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Chapter 36.—No Creature of God is Evil, But to Abuse a Creature of God is Evil.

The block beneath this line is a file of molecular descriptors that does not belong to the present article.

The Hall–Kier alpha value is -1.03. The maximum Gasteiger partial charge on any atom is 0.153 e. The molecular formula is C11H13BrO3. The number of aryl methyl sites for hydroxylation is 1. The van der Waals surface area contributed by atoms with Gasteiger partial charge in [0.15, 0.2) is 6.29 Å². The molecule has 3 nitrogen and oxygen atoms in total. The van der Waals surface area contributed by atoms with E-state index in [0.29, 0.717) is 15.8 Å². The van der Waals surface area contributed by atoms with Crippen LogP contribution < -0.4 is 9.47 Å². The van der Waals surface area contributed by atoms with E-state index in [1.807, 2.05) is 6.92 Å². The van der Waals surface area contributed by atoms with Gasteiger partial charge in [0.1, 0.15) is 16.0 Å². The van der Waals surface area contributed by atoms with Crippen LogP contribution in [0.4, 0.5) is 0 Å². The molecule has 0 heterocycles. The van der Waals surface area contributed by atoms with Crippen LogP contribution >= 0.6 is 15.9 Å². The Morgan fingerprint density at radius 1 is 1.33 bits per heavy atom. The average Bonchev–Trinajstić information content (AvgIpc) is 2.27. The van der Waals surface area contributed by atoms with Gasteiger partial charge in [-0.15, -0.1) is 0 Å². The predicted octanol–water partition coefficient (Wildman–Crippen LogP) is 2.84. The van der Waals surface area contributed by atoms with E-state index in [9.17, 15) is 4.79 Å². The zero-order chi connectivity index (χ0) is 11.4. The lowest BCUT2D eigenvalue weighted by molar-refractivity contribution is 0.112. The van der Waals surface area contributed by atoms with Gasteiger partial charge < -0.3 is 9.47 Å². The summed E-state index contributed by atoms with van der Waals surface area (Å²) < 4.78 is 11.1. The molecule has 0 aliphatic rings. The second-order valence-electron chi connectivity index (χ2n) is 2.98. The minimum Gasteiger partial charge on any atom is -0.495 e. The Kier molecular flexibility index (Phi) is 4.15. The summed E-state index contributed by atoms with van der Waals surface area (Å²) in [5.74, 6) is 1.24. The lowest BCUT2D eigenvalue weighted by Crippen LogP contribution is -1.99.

For who is so foolish as to think a creature of God, especially one planted in Paradise, blameworthy; when indeed not even thorns and thistles, which the earth brought forth, according to the judiciary judgment of God, for wearing out the sinner in labor, should be blamed?  For even such herbs have their measure and form and order, which whoever considers soberly will find praiseworthy; but they are evil to that nature which ought thus to be restrained as a recompense for sin.  Therefore, as I have said, sin is not the striving after an evil nature, but the desertion of a better, and so the deed itself is evil, not the nature which the sinner uses amiss.  For it is evil to use amiss that which is good.  Whence the apostle reproves certain ones as condemned by divine judgment, "Who have worshipped and served the creature more than the Creator."11301130     Rom. i. 25.   He does not reprove the creature, which he who should do would act injuriously towards the Creator, but those who, deserting the better, have used amiss the good.


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